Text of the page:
A listening tour by the Environmental Protection Agency (EPA) will arrive in San Francisco tomorrow to hear from the “Left Coast” about how to create a new Clean Power Plan that passes muster with the Trump administration.

The Bay Area has perhaps the most environmentally conscious electorate in the country. This means that the majority of session participants will likely view this as an opportunity to voice their unhappiness with the administration’s approach to environmental policy.

And the administration is playing its role as antagonist to a ‘T’. Trump has dramatically reversed the federal government’s approach to Obama-era policies not only on the Clean Power Plan, but also on the Clean Air Act, the Waters of the United States, fracking emissions from oil and gas drilling, and is attempting to scale back the Endangered Species Act. And yes, Trump pulled the United States out of the Paris climate accord.

The original Clean Power Plan was a clever, well-designed and unprecedented plan – originally written by a brain trust at the Natural Resources Defense Fund. Its aim was to lower U.S. greenhouse gas emissions dramatically in order to conform to promises made at the Paris Climate Accords in 2015. It allowed states to pick from a menu of strategies to reduce emissions.

However, EPA Administrator Scott Pruitt now wants to downsize the plan dramatically. He and many others in the administration think that the interpretation of section 111(d) of the Clean Air Act was a dramatic overstretch of power by the Obama administration (The Supreme Court seems to have similar reservations – in early 2016 they stayed the regulation as it was being reviewed by a lower court). Now, Trump’s EPA is working hard to scale back the plan to a more traditional interpretation of Section 111(d) wherein rules were based on measures applied to a specific installation. This is also known as an “inside the fence line” interpretation that would largely concern coal-fired power plants as part of the new proposal.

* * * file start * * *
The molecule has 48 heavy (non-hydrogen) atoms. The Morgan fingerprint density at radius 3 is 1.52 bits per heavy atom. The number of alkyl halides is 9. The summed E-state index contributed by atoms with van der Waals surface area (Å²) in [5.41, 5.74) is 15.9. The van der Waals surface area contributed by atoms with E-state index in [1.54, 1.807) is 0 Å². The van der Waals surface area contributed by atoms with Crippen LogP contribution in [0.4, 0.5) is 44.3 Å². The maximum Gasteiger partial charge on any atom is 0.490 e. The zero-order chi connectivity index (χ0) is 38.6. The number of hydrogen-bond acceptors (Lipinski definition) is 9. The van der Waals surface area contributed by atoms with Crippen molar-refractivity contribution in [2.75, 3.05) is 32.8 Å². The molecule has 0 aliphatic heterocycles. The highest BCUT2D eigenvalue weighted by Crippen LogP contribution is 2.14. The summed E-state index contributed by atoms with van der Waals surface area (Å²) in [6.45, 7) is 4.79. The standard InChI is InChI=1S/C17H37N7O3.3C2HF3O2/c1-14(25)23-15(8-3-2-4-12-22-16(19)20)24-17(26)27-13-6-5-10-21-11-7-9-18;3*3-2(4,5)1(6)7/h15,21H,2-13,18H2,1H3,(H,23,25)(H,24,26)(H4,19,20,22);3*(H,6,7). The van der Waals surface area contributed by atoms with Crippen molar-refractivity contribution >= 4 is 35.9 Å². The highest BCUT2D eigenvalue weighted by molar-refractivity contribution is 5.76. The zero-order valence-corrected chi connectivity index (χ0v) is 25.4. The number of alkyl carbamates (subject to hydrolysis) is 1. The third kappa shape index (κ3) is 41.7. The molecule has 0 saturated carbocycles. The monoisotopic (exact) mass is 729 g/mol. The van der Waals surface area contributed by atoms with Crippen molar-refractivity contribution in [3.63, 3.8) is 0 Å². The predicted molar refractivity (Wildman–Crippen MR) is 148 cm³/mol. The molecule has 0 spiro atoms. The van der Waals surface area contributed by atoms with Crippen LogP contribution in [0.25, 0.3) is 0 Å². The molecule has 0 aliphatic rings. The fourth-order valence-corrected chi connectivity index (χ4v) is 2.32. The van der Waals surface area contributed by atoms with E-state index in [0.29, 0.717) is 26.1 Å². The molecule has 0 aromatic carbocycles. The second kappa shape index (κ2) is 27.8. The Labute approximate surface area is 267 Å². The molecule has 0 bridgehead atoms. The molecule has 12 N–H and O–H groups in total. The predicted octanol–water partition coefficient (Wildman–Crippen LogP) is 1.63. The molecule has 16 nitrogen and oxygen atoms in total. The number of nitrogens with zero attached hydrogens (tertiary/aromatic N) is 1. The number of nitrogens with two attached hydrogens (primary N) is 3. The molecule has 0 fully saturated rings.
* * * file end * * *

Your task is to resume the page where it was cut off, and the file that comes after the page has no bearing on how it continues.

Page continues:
Ultimately, this is a test of how critically one sees climate change action. For those on the political left, climate change has been “a cause célèbre” for many years. Some of its strongest voices call California home.

However the Trump administration disputes many of the particulars of climate science – including the consensus that greenhouse gas emissions create climate change and threaten the United States with sea-level rise.

Interestingly, there are very few coal plants in California. But the tour’s stops are strategic – there are natural political economies at play when selecting the sites of the hearings. The next stop is in Gillette, Wyoming, a very un-San Francisco town of 31,000 that just happens to sit atop the massive Powder River Basin coal fields, where roughly 40 percent of U.S. coal production takes place.

Do not expect a final decision to be issued anytime soon. There is a method to the madness of environmental regulation, and it involves public comment periods, draft proposals and A LOT of opportunity for federal courts to invoke stays, injunctions or vacate previous decisions before it is all done.

It’s quite possible the final judicial review of a new Clean Power Plan will outlast the Trump administration itself, if one can imagine life in America post-Trump.



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